Platform and Price

Apple, free

RD Score

3 out of 5

Synopsis of the App

The InRFood app reveals what’s in common foods using a color coded “alert system” to determine if a product is “safe” and if it should be eaten in moderation or avoided.


  • Accounts for personal dietary concerns such as allergies, pregnancy, vegetarianism or medical concerns such as heart conditions and diabetes.
  • Color codes ingredients as safe, safe to eat in moderation or those that should be avoided. The color alert system also accounts for special for cultural or medical concerns making it easy to identify ingredients of concern.
  • Wide range of food products accessible by search or bar scanner.
  • Delivers an audible and visual alert when viewing a food that may not be suitable for a preset dietary concern. Example: Toaster pastries flagged as not being vegetarian due to the gelatin content.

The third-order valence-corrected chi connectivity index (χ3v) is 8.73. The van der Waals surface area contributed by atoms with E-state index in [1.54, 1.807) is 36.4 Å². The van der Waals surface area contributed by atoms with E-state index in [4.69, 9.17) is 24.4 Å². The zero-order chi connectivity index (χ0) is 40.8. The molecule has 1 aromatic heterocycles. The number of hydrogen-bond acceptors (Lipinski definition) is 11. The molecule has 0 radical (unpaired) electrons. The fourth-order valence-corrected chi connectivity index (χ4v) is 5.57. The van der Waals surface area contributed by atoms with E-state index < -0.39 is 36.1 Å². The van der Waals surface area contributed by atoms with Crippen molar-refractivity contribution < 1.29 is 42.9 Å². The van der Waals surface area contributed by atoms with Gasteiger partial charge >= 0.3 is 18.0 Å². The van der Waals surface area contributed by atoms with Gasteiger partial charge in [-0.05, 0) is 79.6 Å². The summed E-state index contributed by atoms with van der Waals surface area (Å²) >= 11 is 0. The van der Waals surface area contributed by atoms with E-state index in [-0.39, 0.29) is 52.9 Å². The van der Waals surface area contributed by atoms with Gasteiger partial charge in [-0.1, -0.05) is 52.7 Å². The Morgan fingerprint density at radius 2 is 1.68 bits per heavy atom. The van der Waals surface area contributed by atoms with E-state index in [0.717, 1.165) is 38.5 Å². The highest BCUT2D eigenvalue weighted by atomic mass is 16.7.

• Includes articles and how-to video uploads from YouTube.
  • The InRFood team includes two registered dietitians.
  • No advertisements.


  • Requires sign up.
  • Some newer food products were not found in the database at the time of review.
  • Video and article links are sometimes offbeat – more entertaining than educational.
  • Missing detailed ingredient information for several foods.

Bottom Line

InRFood is a good idea in theory but it’s clear that the app is a work in progress. With the promise of improved functionality and features in future versions, InRFood has the potential to be a useful and educational app.

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Marisa Moore
Marisa Moore, MBA, RDN, LD, is based in Atlanta and specializes in culinary nutrition, communications and consulting. She blogs at Follow her on Instagram and Twitter.